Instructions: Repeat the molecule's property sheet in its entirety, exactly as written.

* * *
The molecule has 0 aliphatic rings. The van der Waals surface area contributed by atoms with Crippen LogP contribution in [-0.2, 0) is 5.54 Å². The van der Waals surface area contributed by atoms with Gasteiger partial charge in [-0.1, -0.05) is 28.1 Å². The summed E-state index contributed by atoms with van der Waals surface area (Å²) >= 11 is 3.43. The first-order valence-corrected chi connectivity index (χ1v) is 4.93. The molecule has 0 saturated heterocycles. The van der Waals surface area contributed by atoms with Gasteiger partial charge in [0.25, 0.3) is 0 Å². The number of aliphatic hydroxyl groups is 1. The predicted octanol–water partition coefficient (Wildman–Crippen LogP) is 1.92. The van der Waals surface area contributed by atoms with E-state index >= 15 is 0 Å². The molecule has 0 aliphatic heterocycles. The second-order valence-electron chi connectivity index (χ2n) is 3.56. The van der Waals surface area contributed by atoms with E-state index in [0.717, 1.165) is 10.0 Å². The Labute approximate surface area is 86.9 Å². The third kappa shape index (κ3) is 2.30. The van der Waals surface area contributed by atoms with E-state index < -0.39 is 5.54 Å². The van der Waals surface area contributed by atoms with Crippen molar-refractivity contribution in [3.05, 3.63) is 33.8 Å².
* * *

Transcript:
The molecule has 0 aliphatic rings. The van der Waals surface area contributed by atoms with Crippen LogP contribution in [-0.2, 0) is 5.54 Å². The van der Waals surface area contributed by atoms with Gasteiger partial charge in [-0.1, -0.05) is 28.1 Å². The summed E-state index contributed by atoms with van der Waals surface area (Å²) >= 11 is 3.43. The first-order valence-corrected chi connectivity index (χ1v) is 4.93. The molecule has 0 saturated heterocycles. The van der Waals surface area contributed by atoms with Gasteiger partial charge in [0.25, 0.3) is 0 Å². The number of aliphatic hydroxyl groups is 1. The predicted octanol–water partition coefficient (Wildman–Crippen LogP) is 1.92. The van der Waals surface area contributed by atoms with E-state index >= 15 is 0 Å². The molecule has 0 aliphatic heterocycles. The second-order valence-electron chi connectivity index (χ2n) is 3.56. The van der Waals surface area contributed by atoms with E-state index in [0.717, 1.165) is 10.0 Å². The Labute approximate surface area is 86.9 Å². The third kappa shape index (κ3) is 2.30. The van der Waals surface area contributed by atoms with E-state index < -0.39 is 5.54 Å². The van der Waals surface area contributed by atoms with Crippen molar-refractivity contribution in [3.05, 3.63) is 33.8 Å².